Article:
You mentioned diving. Is that your only other passion apart from architecture?
– I get a lot of adrenaline at work, so after work I need to get… even more. I fly in a wind tunnel, which is a kind of introduction to skydiving. It all started when I was designing a skydiving simulator and decided to try it myself. I used to run half marathons, but now I don’t do that anymore, because… I dive. However, I run every morning to free my mind. I just focus on myself and on nature, which we all miss so much – luckily there is a park opposite my home and there is nature there. I also play tennis and even take part in tournaments. Of course, architecture takes up most of my time, it’s a typical time consumer. The time for everything else I have to tear away from it. That’s why I need strong enough stimuli to succeed (laughs).
Competition in the zoo
I reckon you like your job.
– Very much so. Architecture is a field in which you have to look at many projects almost simultaneously. Our reward is the fact that we can touch what we create. We can watch people enjoy the spaces we designed. You cannot compare this feeling to anything else. What I value most is working with a good team. It is great to work together on a difficult task. I like working in large groups of people, where everyone specialises in a different field and has a different background. Then we are a sort of Dream Team…
How did you come across biology?
– It was a coincidence, a flash of genius. We took part in an international architectural competition to design an aquarium called “The Life-Giving Waters of Africa”. The Wrocław Zoo wrote the tale of how one should visit Africa and we only “illustrated” it with architecture. With no previous experience in biotope architecture, we trusted our feelings and created the winning design that was poetic. And after the first oceanarium was built it was easier, because in many tenders the condition was that the architects were required to do at least one oceanarium, a condition that in Poland only I met.
Animal-related projects are fascinating and at the same time very difficult, because you have to take into account a lot of aspects that are not relevant for residential housing. For example, the issue of safety, both of animals and of people. The support of biologists, people who really know animals, plays an extremely important role here. They know the “capabilities” of elephants, and that they destroy everything that gets in their way. They suggest what are safe distances for people to walk from the orangutans’ aviary to avoid attacks, but also to make the animals feel comfortable, stress-free. This kind of information and proposed solutions are simply invaluable. We must also keep in mind that in biological buildings there is a much higher temperature and humidity than in flats or offices. All these data have to be processed, analysed, it’s pure construction physics.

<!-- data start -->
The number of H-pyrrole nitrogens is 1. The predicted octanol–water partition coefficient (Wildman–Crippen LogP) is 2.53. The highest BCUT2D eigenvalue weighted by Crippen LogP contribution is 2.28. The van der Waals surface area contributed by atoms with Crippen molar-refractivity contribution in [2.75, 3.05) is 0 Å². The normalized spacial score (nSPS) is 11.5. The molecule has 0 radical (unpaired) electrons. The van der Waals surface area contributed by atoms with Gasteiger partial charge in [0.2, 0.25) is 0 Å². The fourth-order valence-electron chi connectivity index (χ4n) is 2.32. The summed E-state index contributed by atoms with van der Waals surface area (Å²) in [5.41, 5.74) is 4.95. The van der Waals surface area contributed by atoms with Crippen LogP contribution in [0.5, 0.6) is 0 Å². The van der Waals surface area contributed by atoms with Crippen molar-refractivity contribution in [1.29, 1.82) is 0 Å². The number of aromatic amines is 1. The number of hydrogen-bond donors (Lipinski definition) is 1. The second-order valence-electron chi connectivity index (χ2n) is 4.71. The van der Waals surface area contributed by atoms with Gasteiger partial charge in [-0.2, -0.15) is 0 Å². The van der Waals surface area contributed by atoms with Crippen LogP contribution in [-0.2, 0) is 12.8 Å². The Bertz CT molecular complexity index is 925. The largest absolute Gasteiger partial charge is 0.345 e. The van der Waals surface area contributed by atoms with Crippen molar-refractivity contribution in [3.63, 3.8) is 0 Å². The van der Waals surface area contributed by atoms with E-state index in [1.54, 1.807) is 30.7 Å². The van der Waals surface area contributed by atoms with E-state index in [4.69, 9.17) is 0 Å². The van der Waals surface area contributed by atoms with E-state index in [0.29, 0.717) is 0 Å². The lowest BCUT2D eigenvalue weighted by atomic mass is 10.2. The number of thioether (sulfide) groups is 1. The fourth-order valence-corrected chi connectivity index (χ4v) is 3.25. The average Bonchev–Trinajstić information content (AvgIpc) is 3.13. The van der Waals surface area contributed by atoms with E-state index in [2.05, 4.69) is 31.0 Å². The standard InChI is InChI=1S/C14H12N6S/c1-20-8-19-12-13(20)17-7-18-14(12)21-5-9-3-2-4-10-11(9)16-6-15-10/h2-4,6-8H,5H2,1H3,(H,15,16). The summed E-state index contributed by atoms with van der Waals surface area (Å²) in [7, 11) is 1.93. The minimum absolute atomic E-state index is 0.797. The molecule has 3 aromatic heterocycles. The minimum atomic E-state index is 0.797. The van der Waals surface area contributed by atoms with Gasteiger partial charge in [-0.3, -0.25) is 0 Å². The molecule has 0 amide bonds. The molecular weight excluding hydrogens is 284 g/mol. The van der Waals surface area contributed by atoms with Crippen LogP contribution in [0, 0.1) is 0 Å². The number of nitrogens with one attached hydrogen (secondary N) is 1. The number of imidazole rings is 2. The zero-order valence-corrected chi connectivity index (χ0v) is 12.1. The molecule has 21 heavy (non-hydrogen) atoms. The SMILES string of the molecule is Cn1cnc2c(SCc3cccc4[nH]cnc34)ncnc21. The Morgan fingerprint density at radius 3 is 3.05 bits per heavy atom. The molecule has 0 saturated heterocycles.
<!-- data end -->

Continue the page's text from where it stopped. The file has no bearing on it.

Safari Park for tigers
In the case of oceanarium, there is also the issue of water.
– It should be clean, while at the same time it should fulfil all the requirements for marine animals to have conditions that are at least close to those existing in the wild. A water purification plant has been set up under the aquarium in Łódź. There can’t be any empty spaces in an artificial rock, because pathogenic bacteria could develop there, so the rock must be filled with concrete. In such buildings the materials are completely different than in standard buildings, we use acrylic for underwater tunnels and viewing points. This material is very resistant to compression and to tension and can be weighed down with a water column of several metres. Instead of glass, we incorporate ETFE foil cushions to allow the sun’s rays to penetrate the jungles, waters and sandy pens. Each biotope must undergo a rigorous assessment by specialists in the various species before the animals are allowed in.
Safari Park for tigers in Siberia near Vladivostok. I’m really looking forward to it and… working on the next one. Together with a group of biotope architecture specialists, we are creating a professional hub on social media where we will share our experiences in this narrow field.
You can also watch and listen to the conversation with Dorota Szlachcic.
Dorota Szlachcic. Head of Design Team, Chief Designer, Co-owner ArC2 Fabryka Projektowa. Professional of the year 2014 according to Forbes (1st place in the category of architects), winner of the honorary award of the SARP Wrocław prize. Together with her team, she designed the oceanarium at the Wrocław Zoo, the Oceanario de Namibe in Angola, the Himalayan Mountain Hut in Nepal and the Orientarium in Łódź, to name just a few. She received numerous awards for residential projects. Graduate of the Faculty of Architecture of Wrocław University of Technology.